Published: June 15, 2020
By: Willie Barney, Co-Publisher Revive Omaha
Beyond the Flames: Why I Believe 2020 is a Turning Point
Where Do We Go From Here?
Harlem. Watts. Newark. Detroit. Omaha. Los Angeles. Ferguson. Baltimore. Minneapolis.
“If we don’t learn from history, we are destined to repeat it.”
– Philosopher George Santanya and Winston Churchill
In 2014, as I watched the fires burning in Ferguson, Missouri, I wrote a piece entitled “Beyond the Flames: Will We Get It Right This Time?” Ferguson was burning in response to the devastating scenes following the killing of Michael Brown by a police officer. I was so impacted and moved that I had to write down on paper what became a speech I gave at the University of Nebraska-Lincoln.
This followed the 2012 vigilante killing of Trayvon Martin and preceded the 2015 death of Freddie Gray in police custody which ignited the flames in Baltimore. The frustrating and devastating list goes on and on and continues today.
There have been other shootings of unarmed black men and black women when police officers received no repercussions from their crime. This list also includes Omaha after the officer-involved shooting of Vivian Strong in 1969 that resulted in the destruction of North 24th Street. The once thriving corridor is just now in the process of being rebuilt.
No justice for Eric Garner, New York, 2014. No justice for Sandra Bland, 2015, southeast Texas. No justice for Philando Castile 2016, suburban Minnesota. No justice.
African-Americans have tried to send a message for decades that we are suffering. Suffering from the lingering impacts of slavery, Jim Crow and segregation effects that were never fully addressed. Suffering from unemployment, lack of investment, neglect, poor educational outcomes, low access to capital, over policing, poor housing conditions and so much more. There have been small attempts to fix the situation, but nothing substantial and sustained.
A temporary reconstruction period followed the abolishment of slavery where some progress was made, but abandoned just at the time when freed slaves were finally starting to become integrated into American life. No Justice.
There were promises made beyond the elimination of slavery. Promises for land, property and finances for the freed slaves to get a new start at becoming full citizens. Policies were changed to finally recognize African-Americans as being 100% human, correcting the Constitution which had declared us as 3/5ths of a man.
The original constitutional declaration allowed America to benefit economically for over 250 years from free labor through inhumane conditions. It is referred to as the worst form of enslavement in modern history. African-Americans helped build this country and were paid nothing for it. No Justice.
What’s happening today is not new. Racial tensions have raged before. There has always been a spark which kindled the flames.
These flames have come as city after city and community after community across the nation have been destroyed.
Before Richard Nixon was elected in 1968 on the promise to be a law and order president, President Lyndon B. Johnson (LBJ) commissioned a group to find out why the cities across the country were burning. The commission produced a document which became known as the Kerner Report.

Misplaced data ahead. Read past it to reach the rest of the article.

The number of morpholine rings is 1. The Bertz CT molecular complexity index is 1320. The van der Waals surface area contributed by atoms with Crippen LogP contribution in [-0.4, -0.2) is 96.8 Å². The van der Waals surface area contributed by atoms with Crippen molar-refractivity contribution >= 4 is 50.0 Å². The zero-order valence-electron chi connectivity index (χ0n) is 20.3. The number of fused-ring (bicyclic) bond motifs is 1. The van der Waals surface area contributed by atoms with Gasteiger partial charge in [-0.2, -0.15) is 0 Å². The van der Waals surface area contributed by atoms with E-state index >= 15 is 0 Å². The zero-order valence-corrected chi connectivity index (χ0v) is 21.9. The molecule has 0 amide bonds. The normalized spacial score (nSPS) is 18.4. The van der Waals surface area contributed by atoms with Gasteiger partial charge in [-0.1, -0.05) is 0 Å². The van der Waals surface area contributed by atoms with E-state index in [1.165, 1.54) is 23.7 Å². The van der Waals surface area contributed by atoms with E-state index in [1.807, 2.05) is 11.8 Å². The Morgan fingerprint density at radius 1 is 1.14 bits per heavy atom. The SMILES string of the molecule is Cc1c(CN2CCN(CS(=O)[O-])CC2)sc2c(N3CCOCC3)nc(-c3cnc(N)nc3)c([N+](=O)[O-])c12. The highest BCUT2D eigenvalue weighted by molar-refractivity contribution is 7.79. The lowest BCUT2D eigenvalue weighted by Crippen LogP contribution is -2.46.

Rather than identifying African-Americans as the cause, the report shined the light on white America. The Kerner Commission presented the case that the blame for the riots should be placed squarely on the shoulders of underlying conditions of injustice, neglect, disinvestment, unequal treatment and systematic racism.
The report clearly states the priorities that must be addressed: 1. Unemployment and low wages. 2. Poor educational systems. 3. Poor housing conditions. 4. Bad relationships between police and the community. 5. Lack of services for those in poverty and the structure of welfare system.
The most important conclusion to address the injustice? America needed to make a significant investment to right the wrongs of the past.
Little did I know until recently that the former Mayor of Omaha, A. V. Sorensen, had reached the same conclusion in 1968. He said then that Omaha needed to bring together people from all sectors to form a coalition that would oversee a massive investment to address African-American poverty. Nothing was done.
He left office realizing the city did not have the will or appetite to fully address the issue. The city and nation continued redlining and driving interstates through the heart of black communities under the guise of urban redevelopment.
America chose to make small investments to address the injustice, but with a costly Vietnam War occurring at the same time, Dr. Martin Luther King, Jr. declared that the nation had given black America a blank check. He said the easy part of the Civil Rights Movement was getting legislation passed for voting rights; the hard part was securing the funds to address the economic issues. This was going to cost the nation money, King said.
For a time, mostly through programs enacted by President Johnson, some investments were made through the so-called War on Poverty. The investments were not sustained and were not implemented anywhere near the level required.
One of the most significant statements and conclusions from the Kerner Commission was “to mount programs on the scale equal to the dimension of the problems.” “These programs will require unprecedented levels of funding and performance…”
The report emphasized that if America didn’t respond on a large scale, we would see the creation of two America’s. One black. One white. Separate. Unequal.
Across the nation, we have inherited the promise. Two Americas. One white. The other, everyone else (black and brown).
I wrote in the speech, after watching the flames in Ferguson, that in 1968, the nation had a decision to make. Do we finally invest in helping African Americans become economically sound and full citizens or do we invest more in police, expanding the criminal justice system and building more prisons?
President Richard Nixon answered the question for America. Law and order. No Justice.
For decades, African-Americans have asked for additional investments to address employment, education, housing, health and other needs. Funding was never available at the scale of the problem. Communities were not rebuilt.
African-Americans asked for the promised 40 acres and a mule. African-Americans presented plans such as the Freedom Agenda under Dr. King which proposed to end poverty in 10 years. African-Americans asked for reparations.